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Mike Humphrey wrote:

Hi, guys —

I was recently talking with my mother about Church-related issues in the secular news.

I explained to her how at least seven dioceses in America have filed for chapter 11 bankruptcy due to the priest crisis scandal in 2002 and its after effects.

She said if the Church has so much money, why can't it just step in and do something.  For the same reason, she was wondering why the Holy See doesn't step in to stop some of these church closings.

I went on to explain to her that the local bishop, and only the local bishop, is still responsible for the total financial, pastoral, and spiritual well being of his diocese and that no bishop has a right to infringe on another bishop's diocese.

This still brought up another point I couldn't answer.

If there is a diocese that has filed for chapter 11 bankruptcy, the Church isn't going to leave its members without the needed sacramental life and the things required for them to receive it.

  • Would the Church let members of a particular diocese suffer due to the financial incompetency of a bishop?
  • When, if any, would the Nuncio or Vatican step in?
  • Does anyone know how situations like these are addressed:

    • by the local diocese?
    • by the American Nuncio?
    • and, by the Vatican?


  { Would the Church let members of a diocese suffer due to the financial incompetency of a bishop? }

Mary Ann replied:

Mike —

Bankruptcy doesn't mean that all assets are liquidated. Even if it did, the priests would still be there to dispense the sacraments.

As for the Church's power, she had the power, and still has the power, to immediately remove priests and bishop malefactors. The Church should have stepped in and stopped the abuse, rather than knowingly tolerate and promote it.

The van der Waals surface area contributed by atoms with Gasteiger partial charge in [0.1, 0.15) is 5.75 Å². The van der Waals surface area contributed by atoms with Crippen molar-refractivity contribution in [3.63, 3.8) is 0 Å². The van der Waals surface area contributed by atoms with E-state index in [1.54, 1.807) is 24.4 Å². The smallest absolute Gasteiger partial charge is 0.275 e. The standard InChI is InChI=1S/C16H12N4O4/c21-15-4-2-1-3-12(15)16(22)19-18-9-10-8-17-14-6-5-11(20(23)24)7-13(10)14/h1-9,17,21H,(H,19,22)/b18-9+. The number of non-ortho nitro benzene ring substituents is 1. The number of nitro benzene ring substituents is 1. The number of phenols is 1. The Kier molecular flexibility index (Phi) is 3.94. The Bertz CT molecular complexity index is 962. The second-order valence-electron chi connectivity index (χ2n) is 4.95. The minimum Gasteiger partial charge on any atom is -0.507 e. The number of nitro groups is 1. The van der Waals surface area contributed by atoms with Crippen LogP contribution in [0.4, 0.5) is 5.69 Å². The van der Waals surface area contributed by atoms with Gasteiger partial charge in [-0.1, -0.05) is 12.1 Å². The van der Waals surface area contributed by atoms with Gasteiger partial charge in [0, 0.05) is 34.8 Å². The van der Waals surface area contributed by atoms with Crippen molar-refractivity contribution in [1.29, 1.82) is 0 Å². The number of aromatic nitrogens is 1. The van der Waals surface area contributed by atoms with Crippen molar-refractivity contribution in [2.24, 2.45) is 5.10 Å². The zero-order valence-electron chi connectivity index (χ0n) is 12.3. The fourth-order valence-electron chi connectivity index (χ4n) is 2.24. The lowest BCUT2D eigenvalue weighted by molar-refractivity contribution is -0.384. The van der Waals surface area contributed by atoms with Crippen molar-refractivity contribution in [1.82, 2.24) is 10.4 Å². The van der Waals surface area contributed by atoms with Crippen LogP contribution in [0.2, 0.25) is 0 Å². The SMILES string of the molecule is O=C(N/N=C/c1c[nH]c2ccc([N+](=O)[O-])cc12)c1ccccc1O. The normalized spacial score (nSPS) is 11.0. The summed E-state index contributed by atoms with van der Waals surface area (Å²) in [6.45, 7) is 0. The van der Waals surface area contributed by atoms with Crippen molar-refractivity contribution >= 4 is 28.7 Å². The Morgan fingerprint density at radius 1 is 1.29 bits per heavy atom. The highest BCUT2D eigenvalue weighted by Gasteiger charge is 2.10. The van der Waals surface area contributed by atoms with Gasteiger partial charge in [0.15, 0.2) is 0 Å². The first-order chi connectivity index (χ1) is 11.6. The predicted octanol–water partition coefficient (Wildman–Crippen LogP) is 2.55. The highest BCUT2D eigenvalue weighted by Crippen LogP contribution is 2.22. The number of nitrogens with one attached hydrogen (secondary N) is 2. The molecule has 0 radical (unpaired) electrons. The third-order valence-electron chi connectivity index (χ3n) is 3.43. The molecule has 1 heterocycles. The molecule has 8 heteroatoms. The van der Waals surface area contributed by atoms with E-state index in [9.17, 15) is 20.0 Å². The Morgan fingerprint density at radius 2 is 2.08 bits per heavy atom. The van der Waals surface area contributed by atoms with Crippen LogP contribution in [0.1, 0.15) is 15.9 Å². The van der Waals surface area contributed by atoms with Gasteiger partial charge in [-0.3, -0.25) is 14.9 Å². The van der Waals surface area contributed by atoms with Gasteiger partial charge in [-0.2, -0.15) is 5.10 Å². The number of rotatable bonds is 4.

Read Leon Podles' book, Sacrilege, the best book by far on the topic — no agenda, and he is a faithful Catholic.

Mary Ann

Anonymous Andrew replied:

Hi, Mike —

The idea that the Church has so much money is pretty much a misconception. The Holy See owns some fantastic real estate and a lot of great artwork, but they don't produce cash flow: they're a drain on cash. The Holy See runs a deficit most years, with donations making up the difference. The Knights of Columbus is usually the biggest single donor, giving tens of millions each year to support the Holy See.

Dioceses have to support themselves and can't look to the Holy See for a bailout. Occasionally,
if a bishop is incompetent about finances, to the point where it causes harm to his diocese,
the Vatican may get him to resign. It's not that common, but I think there was a case of that in Rwanda just a few weeks ago. Some of the resignations of U.S. bishops in recent years have involved financial issues too, as well as mishandling of abuse cases: e.g., that of Bishop Pilla in Cleveland.

Your mom's questions mentioned church closings as well:
For the same reason, she was wondering why the Holy See doesn't step in to stop some of these church closings.

In this country, finances are usually not the reason for most church closings. They happen because some parish populations have declined badly, and the number of priests has declined as well.

There are many old city churches whose younger generations have all moved to the suburbs,
so while my big suburban parish has 2,600 people attending Mass on the weekend; there are old city churches like St. Stanislaus in Chelsea, with 216 people attending on Sunday.

It just makes sense to close those little city churches and merge them into neighboring parishes.

If there is a financial angle, it's because 216 elderly people cannot possibly donate enough money to keep up a 100-year-old church building when it needs some major repair that costs a million bucks.

On the question of whether bishops get removed in cases of financial failure, here's an article where Bishop Martino of Scranton may have resigned due to a failure to control the budget:

— Andrew

Mike replied:

Hi, Andrew —

Based on what you said, it looks like the initiative was by the bishop who fouled up the finances himself.

I guess it would require something from the faithful to the Vatican, if the bishop had not resigned on his own.


Andrew replied:

Hi, Mike —

In cases like this, it's hard to know whether someone expressed a concern to the Vatican, or the nuncio, or the local metropolitan (in this case Cardinal Rigali).

That's not public communication, so if it happened, we have no way of knowing about it.

— Andrew

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